It is all about drama! You go for your goals without hesitation. Your business only serves well-paying clients with high expectations for your services and customer service. Everything is super minimalistic – or I-just-can’t-so-bold!
Your website and physical presence are top-notch, your materials are of the highest quality, and every customer gets 100% attention.
Visual branding for personality group 2
Color palette: Pure hues supported with neutrals. Intensive, cool colors give a bold and reserved feel.
Typefaces: Headers and titles in dramatic calligraphy, very minimalistic or super bold scripts. Body text in delicate typefaces, both sans serifs and serifs work well. Good space between letters. Be dramatic!
Illustrations: Fine lines, bold or very minimalistic.
Icons: Sharp corners, fine lines.
Photographic style: Clear, cool images or the opposite – very muddy pictures. “Cold” backgrounds and styling elements – class, metal, concrete.
Materials and textures: Fine wood, fine glass, silk, and glossy paper.
Combining different personalities
Maybe your beauty business only uses completely organic materials, targets men only, and has a high price tag. Well, then you combine personalities 3 and 4.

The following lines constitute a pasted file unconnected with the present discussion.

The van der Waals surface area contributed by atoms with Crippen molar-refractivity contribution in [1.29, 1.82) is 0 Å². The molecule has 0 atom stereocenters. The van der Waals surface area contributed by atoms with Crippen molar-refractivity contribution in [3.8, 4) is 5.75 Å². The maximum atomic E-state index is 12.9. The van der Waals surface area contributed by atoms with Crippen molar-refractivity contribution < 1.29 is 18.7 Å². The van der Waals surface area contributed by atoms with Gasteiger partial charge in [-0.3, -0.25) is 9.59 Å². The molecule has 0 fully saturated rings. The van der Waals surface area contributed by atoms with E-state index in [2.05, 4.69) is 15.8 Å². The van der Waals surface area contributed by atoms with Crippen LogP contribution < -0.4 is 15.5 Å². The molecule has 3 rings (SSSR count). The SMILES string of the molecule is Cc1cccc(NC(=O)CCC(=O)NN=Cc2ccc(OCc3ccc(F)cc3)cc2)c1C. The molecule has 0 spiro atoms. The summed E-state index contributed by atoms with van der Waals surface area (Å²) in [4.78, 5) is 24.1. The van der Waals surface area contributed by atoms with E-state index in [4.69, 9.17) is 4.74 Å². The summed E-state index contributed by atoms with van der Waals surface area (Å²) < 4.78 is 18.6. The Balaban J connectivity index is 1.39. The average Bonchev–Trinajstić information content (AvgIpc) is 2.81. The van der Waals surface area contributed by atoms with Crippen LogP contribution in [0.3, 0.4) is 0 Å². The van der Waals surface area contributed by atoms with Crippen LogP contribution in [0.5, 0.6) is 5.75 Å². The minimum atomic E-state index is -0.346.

Or one common approach is a very feminine and understated branding while wishing to target high-end customers, combining personalities 2 and 4.
How to put it all into practice with the right visuals?
Creating a solid brand for your beauty business is essential if you want to succeed in today’s competitive marketplace. By defining who you are as a company, knowing your target market, and differentiating yourself from the competition, you’ll be well on your way toward developing an unforgettable brand identity that will help your business achieve its goals.
Read more about the four brand personality groups:
- Group 1- Brand Design 1: How To Brand a Youthful, Open, and Happy Business
- Group 2- Brand Design 2: How To Brand an Elegant, Feminine Business
- Group 3- Brand Design 3: How To Style an Earthy, Community-Focused Business
- Group 4- Brand Design 4: How To Brand a High-End, Luxury Business